Now that Edward Snowden has surfaced in Hong Kong, the American who revealed details about NSA surveillance is trying to win fans in his new home. “My intention,” he told the South China Morning Post, Hong Kong’s leading English-language newspaper, “is to ask the courts and people of Hong Kong to decide my fate.” Snowden chose Hong Kong as his destination after fleeing the U.S. because the city has not only a history of protecting free speech but also “a long tradition of protesting in the streets.”
Snowden’s right: People here in the former British colony have shown they’re willing to take to the streets. When they do, however, they’re usually protesting something that directly affects life here in the Special Administrative Region. For instance, early this month, tens of thousands turned out for the annual candlelight vigil in Victoria Park on the anniversary of the Chinese military’s crushing of the Tiananmen Square democracy movement in 1989. That crackdown continues to affect the political system in Hong Kong, where last year C.Y. Leung became chief executive in an election where fewer than 1,200 people got to vote.
There will be more action soon. Every year on July 1, the anniversary of the departure of the British and the return to Chinese rule, Hong Kong people march through the center of town to express various grievances against the government. Last year, the Voice of America reported that between 100,000 and 120,000 people turned out. The high point of Hong Kong street activism came in 2003, when some 500,000 people marched to protest proposed security laws by then-Chief Executive Tung Chee-hwah. A chastened Tung soon withdrew the proposals and in early 2005 resigned.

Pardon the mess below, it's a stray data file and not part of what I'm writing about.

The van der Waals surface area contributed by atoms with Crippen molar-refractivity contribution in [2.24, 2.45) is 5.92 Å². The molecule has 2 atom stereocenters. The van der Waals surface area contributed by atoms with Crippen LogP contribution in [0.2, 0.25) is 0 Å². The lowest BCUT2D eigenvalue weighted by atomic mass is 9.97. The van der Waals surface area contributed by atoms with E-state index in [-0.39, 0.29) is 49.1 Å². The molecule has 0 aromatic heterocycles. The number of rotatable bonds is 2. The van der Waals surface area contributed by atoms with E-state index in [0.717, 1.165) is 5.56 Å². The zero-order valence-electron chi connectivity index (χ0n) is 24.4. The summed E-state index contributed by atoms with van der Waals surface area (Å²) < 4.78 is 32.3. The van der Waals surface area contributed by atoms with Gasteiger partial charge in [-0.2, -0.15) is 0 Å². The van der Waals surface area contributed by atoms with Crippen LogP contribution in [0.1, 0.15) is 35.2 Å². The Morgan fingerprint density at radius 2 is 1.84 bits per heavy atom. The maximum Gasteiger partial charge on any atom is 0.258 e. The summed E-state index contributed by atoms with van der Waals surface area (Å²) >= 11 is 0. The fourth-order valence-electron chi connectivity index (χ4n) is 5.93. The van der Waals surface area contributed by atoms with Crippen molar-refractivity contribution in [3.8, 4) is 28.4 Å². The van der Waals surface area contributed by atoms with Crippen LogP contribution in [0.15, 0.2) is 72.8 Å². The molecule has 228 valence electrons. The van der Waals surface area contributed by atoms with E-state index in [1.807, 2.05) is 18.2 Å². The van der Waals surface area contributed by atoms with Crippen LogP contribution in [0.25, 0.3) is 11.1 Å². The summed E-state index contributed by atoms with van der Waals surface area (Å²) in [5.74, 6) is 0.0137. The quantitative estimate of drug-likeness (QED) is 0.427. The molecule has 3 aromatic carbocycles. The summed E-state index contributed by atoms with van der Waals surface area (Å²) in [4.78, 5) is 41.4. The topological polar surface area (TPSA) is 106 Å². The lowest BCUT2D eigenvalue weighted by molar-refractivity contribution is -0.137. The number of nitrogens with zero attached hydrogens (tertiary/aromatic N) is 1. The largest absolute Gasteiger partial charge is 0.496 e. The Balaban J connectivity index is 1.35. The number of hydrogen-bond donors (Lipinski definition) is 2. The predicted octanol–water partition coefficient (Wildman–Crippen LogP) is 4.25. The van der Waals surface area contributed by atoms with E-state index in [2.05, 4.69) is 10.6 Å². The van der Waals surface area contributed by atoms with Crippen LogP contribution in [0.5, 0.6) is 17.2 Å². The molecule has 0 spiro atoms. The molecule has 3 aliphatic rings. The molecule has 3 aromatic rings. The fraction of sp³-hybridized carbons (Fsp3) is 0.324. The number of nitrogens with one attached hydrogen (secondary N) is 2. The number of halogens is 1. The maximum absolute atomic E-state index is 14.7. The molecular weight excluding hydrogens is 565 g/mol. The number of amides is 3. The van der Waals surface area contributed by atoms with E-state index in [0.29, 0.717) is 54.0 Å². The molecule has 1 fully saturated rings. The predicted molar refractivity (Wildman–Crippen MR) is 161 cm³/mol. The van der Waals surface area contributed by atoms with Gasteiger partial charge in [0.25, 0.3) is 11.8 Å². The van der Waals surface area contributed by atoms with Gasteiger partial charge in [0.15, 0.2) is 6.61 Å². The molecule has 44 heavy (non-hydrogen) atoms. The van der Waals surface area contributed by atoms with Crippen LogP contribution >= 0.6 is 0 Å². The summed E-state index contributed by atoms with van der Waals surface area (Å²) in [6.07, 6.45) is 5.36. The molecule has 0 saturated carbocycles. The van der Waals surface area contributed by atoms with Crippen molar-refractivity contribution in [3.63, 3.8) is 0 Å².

Whether Hong Kong people will take to the streets to protect a former CIA employee trying to escape the wrath of the U.S. government is another question. Snowden will have his first big test this Saturday afternoon, when local supporters of the former CIA employee are organizing a march to the U.S. consulate and then to the Hong Kong government’s headquarters. Speakers include pro-democracy politicians, and organizers have helpfully posted online placards for attendees to download and print in advance. “Uphold HK Law!” “No Extradition!” “Defend Free Speech!” “Protect Snowden!” On the organizers’ website, they also have some advice for would-be Snowden supporters: “Bring a whistle!”
Snowden’s whereabouts are unclear, so who knows if he’ll show up at the protest. If he does, he’ll find some interesting company. Sixteen groups are listed as co-sponsors of the pro-Snowden rally, most of them little known. The most prominent is the League of Social Democrats, a group of lefty activists that’s cool with having the letters LSD for its website. The league is led by Leung Kwok-hung, also known as “Long Hair,” a member of Hong Kong’s legislature and professional provocateur famous for his hairstyle, Che Guevara T-shirts, and a long career annoying Hong Kong’s powers that be. He once pelted then-Chief Executive Donald Tsang with bananas from the floor of the legislature and last year, after a different protest, was convicted and fined for unlawful assembly after holding a street demonstration without police permission.
If Snowden’s strategy is to appeal to the city’s grassroots, having Long Hair on his side should be helpful. As disliked as he is by Hong Kong’s establishment, Long Hair has many fans among the population and has easily won election after election. (While Hong Kong people don’t get to vote for their chief executive, they do get to vote for some members of the Legislative Council, where Long Hair is a member.) Snowden “isn’t an offender,” Leung told my colleague, Bloomberg News reporter Simon Lee, in an interview. “He was speaking from his conscience.”